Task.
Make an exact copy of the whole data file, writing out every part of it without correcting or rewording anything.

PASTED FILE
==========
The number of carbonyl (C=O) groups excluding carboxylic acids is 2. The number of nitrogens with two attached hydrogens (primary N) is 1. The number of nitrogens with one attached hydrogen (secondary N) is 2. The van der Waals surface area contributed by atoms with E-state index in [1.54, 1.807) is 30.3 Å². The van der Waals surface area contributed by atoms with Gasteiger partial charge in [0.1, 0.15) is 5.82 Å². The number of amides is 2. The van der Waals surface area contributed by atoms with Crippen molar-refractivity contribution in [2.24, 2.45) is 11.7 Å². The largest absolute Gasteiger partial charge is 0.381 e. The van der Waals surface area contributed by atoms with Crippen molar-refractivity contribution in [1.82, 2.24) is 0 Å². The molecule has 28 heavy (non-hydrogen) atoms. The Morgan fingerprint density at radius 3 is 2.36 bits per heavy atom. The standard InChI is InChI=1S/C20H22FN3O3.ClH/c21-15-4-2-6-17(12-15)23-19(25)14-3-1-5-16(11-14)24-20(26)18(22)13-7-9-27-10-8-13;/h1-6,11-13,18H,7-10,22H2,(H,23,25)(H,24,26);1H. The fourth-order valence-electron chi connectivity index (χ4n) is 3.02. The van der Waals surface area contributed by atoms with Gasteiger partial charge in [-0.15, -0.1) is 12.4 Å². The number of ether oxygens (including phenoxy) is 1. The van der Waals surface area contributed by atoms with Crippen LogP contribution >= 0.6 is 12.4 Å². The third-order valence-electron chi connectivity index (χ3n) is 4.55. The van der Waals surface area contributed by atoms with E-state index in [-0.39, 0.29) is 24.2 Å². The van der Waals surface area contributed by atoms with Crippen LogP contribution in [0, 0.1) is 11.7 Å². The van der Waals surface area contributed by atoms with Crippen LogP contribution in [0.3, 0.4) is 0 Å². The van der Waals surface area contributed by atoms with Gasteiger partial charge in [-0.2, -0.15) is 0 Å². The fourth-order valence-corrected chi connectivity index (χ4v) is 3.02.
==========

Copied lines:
The number of carbonyl (C=O) groups excluding carboxylic acids is 2. The number of nitrogens with two attached hydrogens (primary N) is 1. The number of nitrogens with one attached hydrogen (secondary N) is 2. The van der Waals surface area contributed by atoms with E-state index in [1.54, 1.807) is 30.3 Å². The van der Waals surface area contributed by atoms with Gasteiger partial charge in [0.1, 0.15) is 5.82 Å². The number of amides is 2. The van der Waals surface area contributed by atoms with Crippen molar-refractivity contribution in [2.24, 2.45) is 11.7 Å². The largest absolute Gasteiger partial charge is 0.381 e. The van der Waals surface area contributed by atoms with Crippen molar-refractivity contribution in [1.82, 2.24) is 0 Å². The molecule has 28 heavy (non-hydrogen) atoms. The Morgan fingerprint density at radius 3 is 2.36 bits per heavy atom. The standard InChI is InChI=1S/C20H22FN3O3.ClH/c21-15-4-2-6-17(12-15)23-19(25)14-3-1-5-16(11-14)24-20(26)18(22)13-7-9-27-10-8-13;/h1-6,11-13,18H,7-10,22H2,(H,23,25)(H,24,26);1H. The fourth-order valence-electron chi connectivity index (χ4n) is 3.02. The van der Waals surface area contributed by atoms with Gasteiger partial charge in [-0.15, -0.1) is 12.4 Å². The number of ether oxygens (including phenoxy) is 1. The van der Waals surface area contributed by atoms with Crippen LogP contribution >= 0.6 is 12.4 Å². The third-order valence-electron chi connectivity index (χ3n) is 4.55. The van der Waals surface area contributed by atoms with E-state index in [-0.39, 0.29) is 24.2 Å². The van der Waals surface area contributed by atoms with Crippen LogP contribution in [0, 0.1) is 11.7 Å². The van der Waals surface area contributed by atoms with Crippen LogP contribution in [0.3, 0.4) is 0 Å². The van der Waals surface area contributed by atoms with Gasteiger partial charge in [-0.2, -0.15) is 0 Å². The fourth-order valence-corrected chi connectivity index (χ4v) is 3.02.